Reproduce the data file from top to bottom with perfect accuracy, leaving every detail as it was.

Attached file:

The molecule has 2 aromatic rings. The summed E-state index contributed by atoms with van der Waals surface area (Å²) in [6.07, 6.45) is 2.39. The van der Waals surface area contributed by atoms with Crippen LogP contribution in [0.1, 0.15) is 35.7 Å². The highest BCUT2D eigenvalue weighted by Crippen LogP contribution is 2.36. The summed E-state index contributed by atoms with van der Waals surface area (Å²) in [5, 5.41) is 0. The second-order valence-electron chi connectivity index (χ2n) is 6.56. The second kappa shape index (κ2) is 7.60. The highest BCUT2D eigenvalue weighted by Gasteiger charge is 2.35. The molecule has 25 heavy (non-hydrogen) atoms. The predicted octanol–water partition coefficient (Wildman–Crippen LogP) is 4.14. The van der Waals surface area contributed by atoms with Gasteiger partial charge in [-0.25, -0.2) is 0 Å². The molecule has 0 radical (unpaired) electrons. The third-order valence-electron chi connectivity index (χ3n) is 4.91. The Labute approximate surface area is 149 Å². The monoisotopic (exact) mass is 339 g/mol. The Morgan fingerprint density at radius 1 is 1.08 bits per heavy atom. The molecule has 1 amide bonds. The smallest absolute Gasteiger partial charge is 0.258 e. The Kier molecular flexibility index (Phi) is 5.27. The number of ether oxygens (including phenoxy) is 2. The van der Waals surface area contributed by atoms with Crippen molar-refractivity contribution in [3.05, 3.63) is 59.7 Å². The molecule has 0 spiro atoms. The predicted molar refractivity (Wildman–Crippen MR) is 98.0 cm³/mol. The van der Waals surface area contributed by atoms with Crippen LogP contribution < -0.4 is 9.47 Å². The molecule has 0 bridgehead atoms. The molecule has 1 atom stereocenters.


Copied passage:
The molecule has 2 aromatic rings. The summed E-state index contributed by atoms with van der Waals surface area (Å²) in [6.07, 6.45) is 2.39. The van der Waals surface area contributed by atoms with Crippen LogP contribution in [0.1, 0.15) is 35.7 Å². The highest BCUT2D eigenvalue weighted by Crippen LogP contribution is 2.36. The summed E-state index contributed by atoms with van der Waals surface area (Å²) in [5, 5.41) is 0. The second-order valence-electron chi connectivity index (χ2n) is 6.56. The second kappa shape index (κ2) is 7.60. The highest BCUT2D eigenvalue weighted by Gasteiger charge is 2.35. The molecule has 25 heavy (non-hydrogen) atoms. The predicted octanol–water partition coefficient (Wildman–Crippen LogP) is 4.14. The van der Waals surface area contributed by atoms with Gasteiger partial charge in [-0.25, -0.2) is 0 Å². The molecule has 0 radical (unpaired) electrons. The third-order valence-electron chi connectivity index (χ3n) is 4.91. The Labute approximate surface area is 149 Å². The monoisotopic (exact) mass is 339 g/mol. The Morgan fingerprint density at radius 1 is 1.08 bits per heavy atom. The molecule has 1 amide bonds. The smallest absolute Gasteiger partial charge is 0.258 e. The Kier molecular flexibility index (Phi) is 5.27. The number of ether oxygens (including phenoxy) is 2. The van der Waals surface area contributed by atoms with Crippen molar-refractivity contribution in [3.05, 3.63) is 59.7 Å². The molecule has 0 spiro atoms. The predicted molar refractivity (Wildman–Crippen MR) is 98.0 cm³/mol. The van der Waals surface area contributed by atoms with Crippen LogP contribution < -0.4 is 9.47 Å². The molecule has 0 bridgehead atoms. The molecule has 1 atom stereocenters.